John Landis’s An American Werewolf in London (1981) was by far the most popular of three major werewolf movies released in 1981, the others being Joe Dante’s equally great The Howling (1981) and Michael Wadleigh’s Wolfen. It features then-state-of-the-art makeup and latex effects in a harrowing transformation sequence, so potent that Michael Jackson asked Landis to direct his Thriller video. But at the same time, Landis—who, of course, had also made National Lampoon’s Animal House and The Blues Brothers—employs tongue-in-cheek humor to keep the tone a little lighter than usual.
David Naughton and Griffin Dunne are the Americans, attacked on the moors at night; Dunne is killed but returns as a helpful ghost, and new werewolf Naughton finds things are complicated when he falls in love with a pretty English nurse (Jenny Agutter). Rick Baker won an Oscar for his makeup work. Remember to look for Landis’s trademark use of “See You Next Wednesday,” hidden in all his films.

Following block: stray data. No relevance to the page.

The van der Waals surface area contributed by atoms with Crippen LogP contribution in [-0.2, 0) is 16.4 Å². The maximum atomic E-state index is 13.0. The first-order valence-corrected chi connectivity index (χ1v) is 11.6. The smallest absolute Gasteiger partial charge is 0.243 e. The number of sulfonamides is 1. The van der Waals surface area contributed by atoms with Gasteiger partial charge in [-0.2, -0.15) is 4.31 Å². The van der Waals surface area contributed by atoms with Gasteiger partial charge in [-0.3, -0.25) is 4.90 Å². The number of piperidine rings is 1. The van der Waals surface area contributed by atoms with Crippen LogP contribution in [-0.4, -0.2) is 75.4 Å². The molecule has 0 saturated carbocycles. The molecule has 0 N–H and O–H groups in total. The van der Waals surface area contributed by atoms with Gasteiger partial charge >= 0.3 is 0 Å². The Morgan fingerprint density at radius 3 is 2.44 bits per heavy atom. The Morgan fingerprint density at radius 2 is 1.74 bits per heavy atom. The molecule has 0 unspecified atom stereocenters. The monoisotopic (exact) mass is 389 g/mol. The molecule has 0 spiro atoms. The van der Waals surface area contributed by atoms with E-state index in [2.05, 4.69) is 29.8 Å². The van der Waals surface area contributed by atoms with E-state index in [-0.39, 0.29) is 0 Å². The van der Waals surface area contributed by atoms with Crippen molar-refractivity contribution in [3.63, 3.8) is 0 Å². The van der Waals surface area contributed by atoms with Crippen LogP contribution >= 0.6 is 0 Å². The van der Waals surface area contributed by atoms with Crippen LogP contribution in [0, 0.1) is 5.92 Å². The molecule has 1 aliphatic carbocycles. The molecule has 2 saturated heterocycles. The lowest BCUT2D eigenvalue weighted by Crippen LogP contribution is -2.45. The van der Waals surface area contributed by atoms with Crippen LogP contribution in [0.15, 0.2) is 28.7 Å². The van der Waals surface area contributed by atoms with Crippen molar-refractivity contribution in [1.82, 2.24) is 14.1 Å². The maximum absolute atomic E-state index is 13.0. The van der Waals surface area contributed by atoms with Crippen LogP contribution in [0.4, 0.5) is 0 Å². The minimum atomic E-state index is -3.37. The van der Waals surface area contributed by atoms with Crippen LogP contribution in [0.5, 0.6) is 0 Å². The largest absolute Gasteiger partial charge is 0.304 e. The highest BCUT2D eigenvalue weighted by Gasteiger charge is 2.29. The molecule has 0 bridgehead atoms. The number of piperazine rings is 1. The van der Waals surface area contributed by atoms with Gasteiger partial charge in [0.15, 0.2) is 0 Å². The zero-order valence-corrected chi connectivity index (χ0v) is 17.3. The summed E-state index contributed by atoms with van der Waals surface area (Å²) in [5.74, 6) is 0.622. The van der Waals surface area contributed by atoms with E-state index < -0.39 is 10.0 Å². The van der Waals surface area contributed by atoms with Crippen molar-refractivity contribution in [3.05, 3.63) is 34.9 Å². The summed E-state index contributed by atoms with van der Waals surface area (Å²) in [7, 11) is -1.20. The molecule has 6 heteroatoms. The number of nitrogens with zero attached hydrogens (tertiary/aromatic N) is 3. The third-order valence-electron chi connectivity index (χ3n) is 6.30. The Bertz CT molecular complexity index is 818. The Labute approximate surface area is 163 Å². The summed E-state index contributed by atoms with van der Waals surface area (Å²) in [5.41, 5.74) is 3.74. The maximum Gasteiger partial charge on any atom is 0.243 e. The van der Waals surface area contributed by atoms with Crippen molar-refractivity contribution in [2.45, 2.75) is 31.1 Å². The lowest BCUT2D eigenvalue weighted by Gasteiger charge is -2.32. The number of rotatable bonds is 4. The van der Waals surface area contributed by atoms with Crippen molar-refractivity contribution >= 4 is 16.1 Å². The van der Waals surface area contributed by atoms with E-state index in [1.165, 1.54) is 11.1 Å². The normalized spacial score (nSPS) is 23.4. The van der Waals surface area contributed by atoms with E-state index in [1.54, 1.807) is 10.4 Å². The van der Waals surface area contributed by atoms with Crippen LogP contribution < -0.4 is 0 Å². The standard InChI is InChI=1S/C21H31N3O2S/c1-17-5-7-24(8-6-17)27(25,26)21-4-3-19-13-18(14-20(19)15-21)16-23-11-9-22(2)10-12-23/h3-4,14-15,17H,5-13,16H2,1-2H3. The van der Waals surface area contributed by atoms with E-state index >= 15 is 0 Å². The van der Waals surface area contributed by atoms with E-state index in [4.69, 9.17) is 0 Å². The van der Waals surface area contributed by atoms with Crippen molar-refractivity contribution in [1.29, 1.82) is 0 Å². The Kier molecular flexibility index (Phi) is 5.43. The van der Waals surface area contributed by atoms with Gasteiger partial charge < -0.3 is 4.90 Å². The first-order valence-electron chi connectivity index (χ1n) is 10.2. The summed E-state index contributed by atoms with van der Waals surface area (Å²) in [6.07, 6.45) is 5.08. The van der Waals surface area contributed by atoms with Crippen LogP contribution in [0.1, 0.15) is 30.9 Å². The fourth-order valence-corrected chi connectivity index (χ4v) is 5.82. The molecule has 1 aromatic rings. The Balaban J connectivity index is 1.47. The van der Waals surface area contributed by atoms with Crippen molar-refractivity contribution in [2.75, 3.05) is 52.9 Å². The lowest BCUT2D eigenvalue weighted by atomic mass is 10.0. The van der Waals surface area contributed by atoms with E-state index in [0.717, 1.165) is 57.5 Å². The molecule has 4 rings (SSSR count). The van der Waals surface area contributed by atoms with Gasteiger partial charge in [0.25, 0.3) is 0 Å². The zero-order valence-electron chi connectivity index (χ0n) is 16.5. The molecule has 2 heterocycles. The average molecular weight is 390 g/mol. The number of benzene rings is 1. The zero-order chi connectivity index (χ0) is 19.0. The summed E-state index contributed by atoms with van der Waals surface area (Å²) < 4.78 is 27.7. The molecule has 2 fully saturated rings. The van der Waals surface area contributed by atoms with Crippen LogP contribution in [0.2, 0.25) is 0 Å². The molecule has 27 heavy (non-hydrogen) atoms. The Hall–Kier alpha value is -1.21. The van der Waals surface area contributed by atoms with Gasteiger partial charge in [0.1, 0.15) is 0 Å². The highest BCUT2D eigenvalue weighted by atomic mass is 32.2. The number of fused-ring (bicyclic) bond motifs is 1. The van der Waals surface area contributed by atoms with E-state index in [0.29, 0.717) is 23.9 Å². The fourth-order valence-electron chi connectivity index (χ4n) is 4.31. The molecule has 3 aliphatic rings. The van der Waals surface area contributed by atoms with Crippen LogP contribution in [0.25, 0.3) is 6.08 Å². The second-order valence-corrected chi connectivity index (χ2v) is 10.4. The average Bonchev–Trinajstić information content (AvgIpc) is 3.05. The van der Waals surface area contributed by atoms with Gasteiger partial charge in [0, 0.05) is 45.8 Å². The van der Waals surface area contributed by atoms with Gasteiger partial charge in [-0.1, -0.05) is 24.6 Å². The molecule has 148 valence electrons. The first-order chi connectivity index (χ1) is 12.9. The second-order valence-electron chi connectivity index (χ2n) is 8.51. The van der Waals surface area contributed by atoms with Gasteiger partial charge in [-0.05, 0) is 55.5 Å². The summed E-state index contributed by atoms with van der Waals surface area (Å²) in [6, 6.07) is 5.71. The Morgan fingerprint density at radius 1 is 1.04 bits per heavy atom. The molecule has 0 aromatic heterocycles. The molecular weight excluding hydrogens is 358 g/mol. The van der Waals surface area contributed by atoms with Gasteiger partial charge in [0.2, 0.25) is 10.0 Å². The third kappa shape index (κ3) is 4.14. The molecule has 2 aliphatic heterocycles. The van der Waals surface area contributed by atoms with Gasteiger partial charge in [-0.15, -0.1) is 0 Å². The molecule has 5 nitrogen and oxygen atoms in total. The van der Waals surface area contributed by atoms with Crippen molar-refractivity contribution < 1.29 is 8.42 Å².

The Beyond (Vudu)
After Mario Bava and Dario Argento, Lucio Fulci is the third Italian horror master, and likely the goriest of the three. His movie The Beyond (1981) received a theatrical re-release in 1998 when Quentin Tarantino singled it out for his Rolling Thunder distribution wing, and it still packs a great, gory, nightmarish punch. It captures a strong sense of the unreal, helped in large part by the crazy score by Fabio Frizzi.
The story concerns an old New Orleans hotel. Liza (Catriona MacColl) inherits it and decides to fix it up, but weird things keep happening, and people keep dying. Without giving away too much, it turns out that the hotel sits atop one of the doors to hell itself! There are gouged eyeballs and zombies, but also mysterious rooms and secret books; Fulci combines a kind of arty, creepy tone with his shocking, bloody, garish gore effects. Look for the director in two cameos; walking by, reflected in a large mirror, and in a library talking about labor issues and lunch breaks.